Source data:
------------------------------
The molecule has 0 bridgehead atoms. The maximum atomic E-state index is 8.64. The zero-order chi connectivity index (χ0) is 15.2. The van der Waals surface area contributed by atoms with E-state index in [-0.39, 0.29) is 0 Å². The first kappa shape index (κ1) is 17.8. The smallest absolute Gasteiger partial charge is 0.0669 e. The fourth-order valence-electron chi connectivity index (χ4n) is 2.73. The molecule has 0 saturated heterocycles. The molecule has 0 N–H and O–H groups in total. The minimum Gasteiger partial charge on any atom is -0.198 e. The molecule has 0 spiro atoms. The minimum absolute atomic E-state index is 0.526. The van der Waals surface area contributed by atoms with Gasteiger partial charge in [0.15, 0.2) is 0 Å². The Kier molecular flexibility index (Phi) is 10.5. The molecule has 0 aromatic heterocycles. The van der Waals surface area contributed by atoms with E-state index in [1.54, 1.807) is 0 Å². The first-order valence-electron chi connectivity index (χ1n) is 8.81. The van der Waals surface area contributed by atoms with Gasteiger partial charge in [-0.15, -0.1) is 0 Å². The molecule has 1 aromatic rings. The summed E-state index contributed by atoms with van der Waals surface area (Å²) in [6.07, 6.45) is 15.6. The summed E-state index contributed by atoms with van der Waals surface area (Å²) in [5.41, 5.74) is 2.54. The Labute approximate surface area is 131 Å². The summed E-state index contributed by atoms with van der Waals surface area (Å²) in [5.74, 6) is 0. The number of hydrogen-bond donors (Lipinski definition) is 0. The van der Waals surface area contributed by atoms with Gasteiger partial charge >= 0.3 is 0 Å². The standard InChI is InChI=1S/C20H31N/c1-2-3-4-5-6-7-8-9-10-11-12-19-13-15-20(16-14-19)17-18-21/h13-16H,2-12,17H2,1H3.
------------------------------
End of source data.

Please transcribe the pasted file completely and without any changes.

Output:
The molecule has 0 bridgehead atoms. The maximum atomic E-state index is 8.64. The zero-order chi connectivity index (χ0) is 15.2. The van der Waals surface area contributed by atoms with E-state index in [-0.39, 0.29) is 0 Å². The first kappa shape index (κ1) is 17.8. The smallest absolute Gasteiger partial charge is 0.0669 e. The fourth-order valence-electron chi connectivity index (χ4n) is 2.73. The molecule has 0 saturated heterocycles. The molecule has 0 N–H and O–H groups in total. The minimum Gasteiger partial charge on any atom is -0.198 e. The molecule has 0 spiro atoms. The minimum absolute atomic E-state index is 0.526. The van der Waals surface area contributed by atoms with Gasteiger partial charge in [0.15, 0.2) is 0 Å². The Kier molecular flexibility index (Phi) is 10.5. The molecule has 0 aromatic heterocycles. The van der Waals surface area contributed by atoms with E-state index in [1.54, 1.807) is 0 Å². The first-order valence-electron chi connectivity index (χ1n) is 8.81. The van der Waals surface area contributed by atoms with Gasteiger partial charge in [-0.15, -0.1) is 0 Å². The molecule has 1 aromatic rings. The summed E-state index contributed by atoms with van der Waals surface area (Å²) in [6.07, 6.45) is 15.6. The summed E-state index contributed by atoms with van der Waals surface area (Å²) in [5.41, 5.74) is 2.54. The Labute approximate surface area is 131 Å². The summed E-state index contributed by atoms with van der Waals surface area (Å²) in [5.74, 6) is 0. The number of hydrogen-bond donors (Lipinski definition) is 0. The van der Waals surface area contributed by atoms with Gasteiger partial charge >= 0.3 is 0 Å². The standard InChI is InChI=1S/C20H31N/c1-2-3-4-5-6-7-8-9-10-11-12-19-13-15-20(16-14-19)17-18-21/h13-16H,2-12,17H2,1H3.